Here’s Why You Don’t Want RDP on the Internet

For those of you that are unfamiliar with the HITME project, it is a set of deployed HoneyPoints that gather real-world, real-time attacker data from around the world. The sensors gather attack sources, frequency, targeting information, vulnerability patterns, exploits, malware and other crucial event data for the technical team at MSI to analyze. We frequently feed these attack signatures into our vulnerability management service to ensure that our customers are tested against the most current forms of attacks being used on the Internet.

It’s also important that we take a step back and look at our HITME data from a bird’s-eye view to find common attack patterns. This allows us to give our customers a preemptive warning in the event that we identify a significant increase in a specific threat activity. We recently analyzed  some of the data that we collected during the month of November. We found that over 47% of the observed attacks in the public data set were against the Remote Desktop Protocol (RDP)(often also known as Microsoft Terminal Services). This was more than attacks against web servers, telnet servers and FTP servers combined!

Be sure that all recommended security measures are applied to RDP systems. This should include requiring the use of RDP clients that leverage high levels of encryption. If you need any assistance verifying that you are protected against attacks against your terminal servers, feel free to contact us by sending an email to info(at)microsolved(dot)com.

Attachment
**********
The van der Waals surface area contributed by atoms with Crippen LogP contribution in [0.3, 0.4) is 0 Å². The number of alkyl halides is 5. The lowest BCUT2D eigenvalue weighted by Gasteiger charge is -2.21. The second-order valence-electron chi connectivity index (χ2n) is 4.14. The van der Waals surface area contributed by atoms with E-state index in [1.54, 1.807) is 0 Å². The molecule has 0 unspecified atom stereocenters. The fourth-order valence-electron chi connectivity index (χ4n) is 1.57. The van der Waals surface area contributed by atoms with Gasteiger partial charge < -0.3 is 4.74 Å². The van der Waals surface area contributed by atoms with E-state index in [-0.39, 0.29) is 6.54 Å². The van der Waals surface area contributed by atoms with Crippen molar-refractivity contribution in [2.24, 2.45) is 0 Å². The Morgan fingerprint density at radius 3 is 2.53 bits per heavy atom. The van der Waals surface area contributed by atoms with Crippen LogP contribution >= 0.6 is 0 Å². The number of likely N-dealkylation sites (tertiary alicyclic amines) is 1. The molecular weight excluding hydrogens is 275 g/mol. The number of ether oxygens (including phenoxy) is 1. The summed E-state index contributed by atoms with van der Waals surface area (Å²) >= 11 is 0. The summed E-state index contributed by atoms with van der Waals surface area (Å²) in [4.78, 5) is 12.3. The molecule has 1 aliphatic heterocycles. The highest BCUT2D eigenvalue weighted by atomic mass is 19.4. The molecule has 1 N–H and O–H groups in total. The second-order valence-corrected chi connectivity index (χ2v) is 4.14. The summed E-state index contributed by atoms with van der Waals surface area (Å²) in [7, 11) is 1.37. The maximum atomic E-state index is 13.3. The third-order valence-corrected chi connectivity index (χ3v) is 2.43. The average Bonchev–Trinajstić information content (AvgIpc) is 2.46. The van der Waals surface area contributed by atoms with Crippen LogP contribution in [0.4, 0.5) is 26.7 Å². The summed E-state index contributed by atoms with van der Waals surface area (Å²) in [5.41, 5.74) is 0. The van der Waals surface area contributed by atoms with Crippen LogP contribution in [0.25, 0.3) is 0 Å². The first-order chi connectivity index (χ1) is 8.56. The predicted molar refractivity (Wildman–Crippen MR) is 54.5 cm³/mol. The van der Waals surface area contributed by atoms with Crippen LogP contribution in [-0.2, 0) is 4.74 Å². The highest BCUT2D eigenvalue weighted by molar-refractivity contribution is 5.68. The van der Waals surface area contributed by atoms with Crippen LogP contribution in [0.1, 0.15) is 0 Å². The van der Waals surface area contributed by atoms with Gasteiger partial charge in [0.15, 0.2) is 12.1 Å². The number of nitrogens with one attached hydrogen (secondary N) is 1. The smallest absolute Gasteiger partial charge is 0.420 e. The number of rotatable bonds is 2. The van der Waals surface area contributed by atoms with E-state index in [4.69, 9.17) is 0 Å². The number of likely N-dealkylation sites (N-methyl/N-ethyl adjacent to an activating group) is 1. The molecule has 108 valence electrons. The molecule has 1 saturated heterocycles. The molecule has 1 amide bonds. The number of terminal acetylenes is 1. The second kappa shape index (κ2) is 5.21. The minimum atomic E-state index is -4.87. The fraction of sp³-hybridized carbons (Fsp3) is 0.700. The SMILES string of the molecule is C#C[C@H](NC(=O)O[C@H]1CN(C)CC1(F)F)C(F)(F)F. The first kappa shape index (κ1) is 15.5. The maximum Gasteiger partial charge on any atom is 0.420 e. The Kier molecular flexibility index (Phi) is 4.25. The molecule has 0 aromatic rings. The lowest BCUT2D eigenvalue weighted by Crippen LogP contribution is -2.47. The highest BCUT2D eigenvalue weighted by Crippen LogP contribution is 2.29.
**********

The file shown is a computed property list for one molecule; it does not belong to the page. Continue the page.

This post by Adam Luck.

Terminal Services Attack Reductions Redux

Last week, we published a post about the high frequency of probes, scans and attacks against exposed Windows Terminal Services from the Internet. Many folks commented on Twitter to me about some of the things that can be done to minimize the risk of these exposures. As we indicated in the previous post, the best suggestions are to eliminate them altogether by placing Terminal Services exposures behind VPN connections or through the implementation of tokens/multi-factor authentication. 

Another idea is to implement specific firewall rules that block access to all but a specific set of IP addresses (such as the home IP address range of your admins or that of a specific jump host, etc.) This can go a long way to minimizing the frequency of interaction with the attack surfaces by random attacker tools, probes and scans. It also raises the bar slightly for more focused attackers by forcing them to target specific systems (where you can deploy increased monitoring).

In addition, a new tool for auditing the configuration of Terminal Services implementations came to our attention. This tool, called “rdp-sec-check”, was written by Portcullis Security and is available to the public. Our testing of the tool showed it to be quite useful in determining the configuration of exposed Terminal Services and in creating a path for hardening them wherever deployed. (Keep in mind, it is likely useful to harden the Terminal Services implementations internally to critical systems as well…)

Note that we particularly loved that the tool could be used REMOTELY. This makes it useful to audit multiple customer implementations, as well as to check RDP exposures during penetration testing engagements.